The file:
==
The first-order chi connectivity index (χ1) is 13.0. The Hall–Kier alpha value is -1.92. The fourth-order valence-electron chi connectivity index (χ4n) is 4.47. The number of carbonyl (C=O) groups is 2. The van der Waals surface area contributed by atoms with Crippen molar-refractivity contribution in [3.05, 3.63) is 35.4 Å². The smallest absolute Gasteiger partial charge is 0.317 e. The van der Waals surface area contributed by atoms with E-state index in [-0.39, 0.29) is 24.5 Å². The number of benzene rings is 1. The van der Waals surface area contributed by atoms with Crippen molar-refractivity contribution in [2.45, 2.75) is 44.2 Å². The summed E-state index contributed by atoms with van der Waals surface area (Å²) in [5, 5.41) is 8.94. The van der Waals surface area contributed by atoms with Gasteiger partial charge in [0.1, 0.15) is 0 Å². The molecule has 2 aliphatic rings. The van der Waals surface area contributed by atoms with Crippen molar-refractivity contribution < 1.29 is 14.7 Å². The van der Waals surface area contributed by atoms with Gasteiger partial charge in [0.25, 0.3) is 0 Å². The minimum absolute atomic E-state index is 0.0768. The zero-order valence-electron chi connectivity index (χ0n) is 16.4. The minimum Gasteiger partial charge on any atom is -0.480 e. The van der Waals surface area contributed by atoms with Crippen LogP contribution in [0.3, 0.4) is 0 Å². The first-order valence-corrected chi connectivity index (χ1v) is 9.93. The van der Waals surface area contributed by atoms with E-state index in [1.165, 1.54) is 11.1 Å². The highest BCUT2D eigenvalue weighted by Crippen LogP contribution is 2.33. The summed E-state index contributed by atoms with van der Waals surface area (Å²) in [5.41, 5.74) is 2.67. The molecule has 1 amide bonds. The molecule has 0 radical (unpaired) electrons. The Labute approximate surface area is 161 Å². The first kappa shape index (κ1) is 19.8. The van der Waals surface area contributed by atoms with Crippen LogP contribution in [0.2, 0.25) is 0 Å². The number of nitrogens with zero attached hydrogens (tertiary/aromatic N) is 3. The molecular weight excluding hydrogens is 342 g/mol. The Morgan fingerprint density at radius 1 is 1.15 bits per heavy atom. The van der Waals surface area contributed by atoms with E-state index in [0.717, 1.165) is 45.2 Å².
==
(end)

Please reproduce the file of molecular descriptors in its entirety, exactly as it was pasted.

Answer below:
The first-order chi connectivity index (χ1) is 13.0. The Hall–Kier alpha value is -1.92. The fourth-order valence-electron chi connectivity index (χ4n) is 4.47. The number of carbonyl (C=O) groups is 2. The van der Waals surface area contributed by atoms with Crippen molar-refractivity contribution in [3.05, 3.63) is 35.4 Å². The smallest absolute Gasteiger partial charge is 0.317 e. The van der Waals surface area contributed by atoms with E-state index in [-0.39, 0.29) is 24.5 Å². The number of benzene rings is 1. The van der Waals surface area contributed by atoms with Crippen molar-refractivity contribution in [2.45, 2.75) is 44.2 Å². The summed E-state index contributed by atoms with van der Waals surface area (Å²) in [5, 5.41) is 8.94. The van der Waals surface area contributed by atoms with Gasteiger partial charge in [0.1, 0.15) is 0 Å². The molecule has 2 aliphatic rings. The van der Waals surface area contributed by atoms with Crippen molar-refractivity contribution < 1.29 is 14.7 Å². The van der Waals surface area contributed by atoms with Gasteiger partial charge in [0.25, 0.3) is 0 Å². The minimum absolute atomic E-state index is 0.0768. The zero-order valence-electron chi connectivity index (χ0n) is 16.4. The minimum Gasteiger partial charge on any atom is -0.480 e. The van der Waals surface area contributed by atoms with Crippen LogP contribution in [0.3, 0.4) is 0 Å². The first-order valence-corrected chi connectivity index (χ1v) is 9.93. The van der Waals surface area contributed by atoms with E-state index in [1.165, 1.54) is 11.1 Å². The highest BCUT2D eigenvalue weighted by Crippen LogP contribution is 2.33. The summed E-state index contributed by atoms with van der Waals surface area (Å²) in [5.41, 5.74) is 2.67. The molecule has 1 amide bonds. The molecule has 0 radical (unpaired) electrons. The Labute approximate surface area is 161 Å². The first kappa shape index (κ1) is 19.8. The van der Waals surface area contributed by atoms with Crippen LogP contribution in [0.2, 0.25) is 0 Å². The number of nitrogens with zero attached hydrogens (tertiary/aromatic N) is 3. The molecular weight excluding hydrogens is 342 g/mol. The Morgan fingerprint density at radius 1 is 1.15 bits per heavy atom. The van der Waals surface area contributed by atoms with E-state index in [0.717, 1.165) is 45.2 Å².